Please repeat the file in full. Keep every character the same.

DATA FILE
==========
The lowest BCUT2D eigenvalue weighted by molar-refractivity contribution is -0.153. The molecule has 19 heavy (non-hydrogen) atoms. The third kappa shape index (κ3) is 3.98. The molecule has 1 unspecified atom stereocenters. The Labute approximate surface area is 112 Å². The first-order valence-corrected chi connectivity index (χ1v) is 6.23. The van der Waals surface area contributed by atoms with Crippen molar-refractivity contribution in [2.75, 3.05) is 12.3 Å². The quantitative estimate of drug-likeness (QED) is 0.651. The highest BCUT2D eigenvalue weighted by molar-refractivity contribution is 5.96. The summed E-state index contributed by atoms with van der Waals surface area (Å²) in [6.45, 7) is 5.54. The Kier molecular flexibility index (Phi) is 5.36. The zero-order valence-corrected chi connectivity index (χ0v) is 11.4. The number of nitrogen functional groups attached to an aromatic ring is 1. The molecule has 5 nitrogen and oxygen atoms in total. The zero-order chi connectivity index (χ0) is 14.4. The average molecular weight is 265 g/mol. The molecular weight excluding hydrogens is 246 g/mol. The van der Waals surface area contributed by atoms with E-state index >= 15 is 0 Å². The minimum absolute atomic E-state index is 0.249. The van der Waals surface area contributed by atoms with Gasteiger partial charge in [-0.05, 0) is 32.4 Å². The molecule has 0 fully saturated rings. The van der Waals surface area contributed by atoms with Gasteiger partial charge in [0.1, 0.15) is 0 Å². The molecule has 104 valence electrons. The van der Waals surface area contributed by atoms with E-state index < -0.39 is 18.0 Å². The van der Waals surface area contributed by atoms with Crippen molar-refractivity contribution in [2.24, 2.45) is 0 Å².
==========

The lowest BCUT2D eigenvalue weighted by molar-refractivity contribution is -0.153. The molecule has 19 heavy (non-hydrogen) atoms. The third kappa shape index (κ3) is 3.98. The molecule has 1 unspecified atom stereocenters. The Labute approximate surface area is 112 Å². The first-order valence-corrected chi connectivity index (χ1v) is 6.23. The van der Waals surface area contributed by atoms with Crippen molar-refractivity contribution in [2.75, 3.05) is 12.3 Å². The quantitative estimate of drug-likeness (QED) is 0.651. The highest BCUT2D eigenvalue weighted by molar-refractivity contribution is 5.96. The summed E-state index contributed by atoms with van der Waals surface area (Å²) in [6.45, 7) is 5.54. The Kier molecular flexibility index (Phi) is 5.36. The zero-order valence-corrected chi connectivity index (χ0v) is 11.4. The number of nitrogen functional groups attached to an aromatic ring is 1. The molecule has 5 nitrogen and oxygen atoms in total. The zero-order chi connectivity index (χ0) is 14.4. The average molecular weight is 265 g/mol. The molecular weight excluding hydrogens is 246 g/mol. The van der Waals surface area contributed by atoms with E-state index >= 15 is 0 Å². The minimum absolute atomic E-state index is 0.249. The van der Waals surface area contributed by atoms with Gasteiger partial charge in [-0.05, 0) is 32.4 Å². The molecule has 0 fully saturated rings. The van der Waals surface area contributed by atoms with Gasteiger partial charge in [0.1, 0.15) is 0 Å². The molecule has 104 valence electrons. The van der Waals surface area contributed by atoms with E-state index < -0.39 is 18.0 Å². The van der Waals surface area contributed by atoms with Crippen molar-refractivity contribution in [2.24, 2.45) is 0 Å².